The various enemy hordes also keep things exciting. You'll see a lot of familiar tropes if you're a roguelike veteran. There are golems with huge shields that you have to catch from behind. There are invulnerable enemies that only fade out when you clear a room. Cannoneers will spread puddles of lava and acid around you. While there are a few unique ideas, it's mostly iterating on what's worked in the past. Each enemy fits the design of whichever of the four dungeons they reside in, with high-res pixel animations that are smooth as silk. Thankfully, Moonlighter also changes things up often enough that you never get tired of fighting any single foe.
On each floor, you'll find a campsite of a former hero, a healing pool, and at least one pit leading to a secret area. There are no item rooms, bombs or keys, nothing to distract you from your routine. You use most of the loot you gather later, either as crafting material for upgrades or stock to sell. In rare instances, the remains of an adventurer crop up, gifting you with healing items or gold. On even rarer occasions, you'll gain spare weapons in these instances instead. In one fell swoop, you're able to bypass entire progression trees and gain new combat options. Quite an exciting prospect.
There are bosses to conquer of course, with each slain beast opening a more advanced dungeon upon their defeat. These fights are tense and challenging, just as you'd want them to be. You're forced to bring your very best equipment as well as your bullet hell and pattern memorization skills. Most of the time anyway. I found that it was sometimes easy to trap enemies on the scenery for minutes at a time, bosses included. As they danced around ineffectually, I pelted them with blows. While it's thrilling to gain the upper hand in a tough spot, I felt more satisfied by the victories I'd earned.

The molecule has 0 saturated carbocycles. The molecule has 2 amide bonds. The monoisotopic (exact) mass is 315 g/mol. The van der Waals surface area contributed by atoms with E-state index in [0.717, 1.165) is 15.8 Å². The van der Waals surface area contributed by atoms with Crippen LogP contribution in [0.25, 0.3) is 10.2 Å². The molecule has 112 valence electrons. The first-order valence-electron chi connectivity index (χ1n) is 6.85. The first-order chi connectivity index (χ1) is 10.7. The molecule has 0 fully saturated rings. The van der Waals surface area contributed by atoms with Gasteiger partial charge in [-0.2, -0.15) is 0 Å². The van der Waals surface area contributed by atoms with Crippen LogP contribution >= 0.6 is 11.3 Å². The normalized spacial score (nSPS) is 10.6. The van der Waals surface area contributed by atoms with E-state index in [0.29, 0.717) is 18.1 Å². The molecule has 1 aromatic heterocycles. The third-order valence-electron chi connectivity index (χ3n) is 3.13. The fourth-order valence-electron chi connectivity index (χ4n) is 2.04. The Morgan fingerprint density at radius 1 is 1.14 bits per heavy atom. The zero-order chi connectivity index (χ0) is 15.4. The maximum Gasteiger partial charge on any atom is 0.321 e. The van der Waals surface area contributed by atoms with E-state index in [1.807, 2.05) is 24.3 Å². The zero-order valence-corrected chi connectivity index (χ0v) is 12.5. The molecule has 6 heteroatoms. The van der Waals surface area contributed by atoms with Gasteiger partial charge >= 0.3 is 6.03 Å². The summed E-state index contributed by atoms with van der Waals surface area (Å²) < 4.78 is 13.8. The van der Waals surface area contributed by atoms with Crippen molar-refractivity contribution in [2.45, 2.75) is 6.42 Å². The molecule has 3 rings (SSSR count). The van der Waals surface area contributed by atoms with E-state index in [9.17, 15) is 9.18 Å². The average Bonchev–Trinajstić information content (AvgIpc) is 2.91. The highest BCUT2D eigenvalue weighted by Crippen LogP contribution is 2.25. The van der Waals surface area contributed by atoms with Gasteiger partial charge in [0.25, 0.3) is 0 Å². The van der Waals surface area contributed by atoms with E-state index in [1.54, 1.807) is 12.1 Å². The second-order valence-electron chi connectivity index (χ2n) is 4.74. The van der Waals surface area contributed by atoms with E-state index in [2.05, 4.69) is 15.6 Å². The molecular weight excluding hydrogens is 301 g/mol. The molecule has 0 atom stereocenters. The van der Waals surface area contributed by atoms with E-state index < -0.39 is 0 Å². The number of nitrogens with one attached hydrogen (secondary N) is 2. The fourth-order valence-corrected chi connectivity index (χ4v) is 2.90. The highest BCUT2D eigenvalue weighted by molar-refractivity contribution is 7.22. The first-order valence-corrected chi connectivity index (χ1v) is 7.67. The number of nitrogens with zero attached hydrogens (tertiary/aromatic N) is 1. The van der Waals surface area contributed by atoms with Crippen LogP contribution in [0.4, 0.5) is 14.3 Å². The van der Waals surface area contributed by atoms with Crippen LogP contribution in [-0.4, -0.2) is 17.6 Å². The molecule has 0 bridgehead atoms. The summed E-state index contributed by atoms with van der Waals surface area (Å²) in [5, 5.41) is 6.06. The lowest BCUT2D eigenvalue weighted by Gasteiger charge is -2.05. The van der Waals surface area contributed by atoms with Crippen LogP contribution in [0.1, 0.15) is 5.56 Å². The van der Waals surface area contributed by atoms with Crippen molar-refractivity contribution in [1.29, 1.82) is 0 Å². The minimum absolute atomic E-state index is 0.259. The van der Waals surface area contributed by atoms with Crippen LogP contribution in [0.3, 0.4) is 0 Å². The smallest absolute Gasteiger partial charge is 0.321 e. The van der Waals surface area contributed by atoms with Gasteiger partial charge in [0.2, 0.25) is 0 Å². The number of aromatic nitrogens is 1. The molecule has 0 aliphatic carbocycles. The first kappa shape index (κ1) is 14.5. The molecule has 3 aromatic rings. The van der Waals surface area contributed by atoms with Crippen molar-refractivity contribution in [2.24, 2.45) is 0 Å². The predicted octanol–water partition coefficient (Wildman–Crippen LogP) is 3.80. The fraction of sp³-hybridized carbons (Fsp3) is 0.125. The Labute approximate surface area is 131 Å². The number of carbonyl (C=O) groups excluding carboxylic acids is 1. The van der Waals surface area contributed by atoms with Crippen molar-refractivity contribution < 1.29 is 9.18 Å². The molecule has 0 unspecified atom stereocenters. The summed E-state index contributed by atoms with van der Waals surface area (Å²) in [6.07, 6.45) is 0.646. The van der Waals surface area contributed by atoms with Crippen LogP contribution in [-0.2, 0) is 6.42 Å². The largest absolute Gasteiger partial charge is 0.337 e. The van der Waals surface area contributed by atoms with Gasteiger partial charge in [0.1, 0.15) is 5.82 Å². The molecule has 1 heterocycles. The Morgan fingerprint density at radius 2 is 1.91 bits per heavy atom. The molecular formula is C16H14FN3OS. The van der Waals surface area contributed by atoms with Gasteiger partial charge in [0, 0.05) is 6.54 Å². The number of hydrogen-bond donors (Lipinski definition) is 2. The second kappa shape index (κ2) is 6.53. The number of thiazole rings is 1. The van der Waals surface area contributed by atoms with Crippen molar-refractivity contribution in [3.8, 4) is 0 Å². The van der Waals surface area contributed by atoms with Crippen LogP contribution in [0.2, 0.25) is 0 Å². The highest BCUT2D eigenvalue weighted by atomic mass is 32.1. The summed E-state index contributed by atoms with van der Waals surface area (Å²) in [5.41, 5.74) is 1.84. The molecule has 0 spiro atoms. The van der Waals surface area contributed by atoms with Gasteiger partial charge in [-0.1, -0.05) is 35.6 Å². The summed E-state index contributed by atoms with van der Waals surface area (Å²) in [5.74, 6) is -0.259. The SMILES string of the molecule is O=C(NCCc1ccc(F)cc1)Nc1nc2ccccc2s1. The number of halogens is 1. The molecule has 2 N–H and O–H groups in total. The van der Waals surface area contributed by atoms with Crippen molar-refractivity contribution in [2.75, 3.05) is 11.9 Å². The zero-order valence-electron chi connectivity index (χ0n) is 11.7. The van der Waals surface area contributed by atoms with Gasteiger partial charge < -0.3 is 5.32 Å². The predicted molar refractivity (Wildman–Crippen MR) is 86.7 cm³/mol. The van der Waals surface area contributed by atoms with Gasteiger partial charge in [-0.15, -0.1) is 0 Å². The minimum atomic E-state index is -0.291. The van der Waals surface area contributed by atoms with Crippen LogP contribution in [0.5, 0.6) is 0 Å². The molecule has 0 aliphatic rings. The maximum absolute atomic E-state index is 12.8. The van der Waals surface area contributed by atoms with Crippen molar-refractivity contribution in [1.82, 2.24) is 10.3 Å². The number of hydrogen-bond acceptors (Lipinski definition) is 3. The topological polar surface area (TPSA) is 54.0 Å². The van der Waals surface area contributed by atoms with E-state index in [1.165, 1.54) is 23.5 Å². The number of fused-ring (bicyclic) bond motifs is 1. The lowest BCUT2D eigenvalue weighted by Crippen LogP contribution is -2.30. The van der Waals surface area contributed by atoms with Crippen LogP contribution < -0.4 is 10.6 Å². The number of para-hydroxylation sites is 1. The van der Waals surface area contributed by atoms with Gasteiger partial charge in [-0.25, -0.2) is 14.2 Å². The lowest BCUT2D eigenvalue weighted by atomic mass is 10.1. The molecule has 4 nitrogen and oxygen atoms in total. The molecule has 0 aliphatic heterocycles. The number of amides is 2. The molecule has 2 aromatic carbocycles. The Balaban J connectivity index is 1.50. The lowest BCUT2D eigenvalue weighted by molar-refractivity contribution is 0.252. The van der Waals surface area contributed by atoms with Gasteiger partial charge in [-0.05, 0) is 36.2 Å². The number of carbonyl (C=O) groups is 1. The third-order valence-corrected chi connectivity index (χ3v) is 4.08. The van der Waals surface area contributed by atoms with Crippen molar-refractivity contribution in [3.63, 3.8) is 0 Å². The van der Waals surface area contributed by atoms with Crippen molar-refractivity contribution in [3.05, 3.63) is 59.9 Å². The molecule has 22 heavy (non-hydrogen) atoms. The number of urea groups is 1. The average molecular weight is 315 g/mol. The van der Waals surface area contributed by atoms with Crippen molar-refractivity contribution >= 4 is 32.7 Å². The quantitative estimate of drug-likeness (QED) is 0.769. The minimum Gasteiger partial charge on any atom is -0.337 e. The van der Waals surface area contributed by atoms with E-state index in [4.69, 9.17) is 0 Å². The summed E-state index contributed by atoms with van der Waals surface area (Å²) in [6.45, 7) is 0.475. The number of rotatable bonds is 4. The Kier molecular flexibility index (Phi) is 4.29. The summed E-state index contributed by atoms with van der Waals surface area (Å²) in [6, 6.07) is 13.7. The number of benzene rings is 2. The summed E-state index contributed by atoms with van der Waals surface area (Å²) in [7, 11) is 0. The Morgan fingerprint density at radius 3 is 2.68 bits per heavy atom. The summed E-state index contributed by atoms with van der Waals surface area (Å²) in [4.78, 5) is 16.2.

Unfortunately, combat glitches are the least of Moonlighter's problems. The version I played before launch had a slew of technical issues. I ran into hard crashes to desktop while dungeon crawling and shopkeeping alike. After that, I discovered that the save system is less than clear about where the checkpoints are once I load back in. On several occasions, I'd find enemies in rooms where they didn't belong. Once I cleared them, the game didn't know how to proceed, and I had to exit the dungeon before I was ready. This even happened to me after a boss fight on one occasion, forcing me to replay an entire run. Thankfully, I never lost a significant chunk of loot because of a glitch, and I proceeded without incident. However, there's some definite patching to do in the long term.
It's important to note that Moonlighter's boss fights are one time only encounters. After all, they offer substantial progress to your town's narrative and extremely valuable loot drops. This is a big distinction between this action RPG and more pure roguelike experiences. As solid as the combat can be, it's simplistic, and it's not meant to entertain endlessly. This game is telling a specific story, and that is really one of its greatest strengths. I love endless arcade fun, but Moonlighter has taken that addictive procedural gameplay and layered a more traditional game on top of it. The mechanics of permadeath and random rooms make sense contextually, and everything builds to a fully realized world delivered in a small package.
That's the true victory of Moonlighter. Every piece of the puzzle is simple and welcoming, but the whole is more than the sum of its parts. This is a gorgeously rendered world that succeeds in translating the monotony of life in a fun way. You can feel Will's yearning for something more, and you share in his discovery as you unearth each new mystery. Moonlighter isn't going to be your new roguelike addiction, but its touching coming of age story will stick with you long after you put the controller down.
Our Moonlighter review was conducted on PC via Steam with a copy provided by the developer. It's also available DRM-Free via GOG and on Xbox One and PlayStation 4. A Nintendo Switch port is currently in the works.
- Evocative 2D World
- Balanced Gameplay
- Natural Storytelling
- Simple To A Fault
- Showstopper Bugs
- Exploitable AI Routines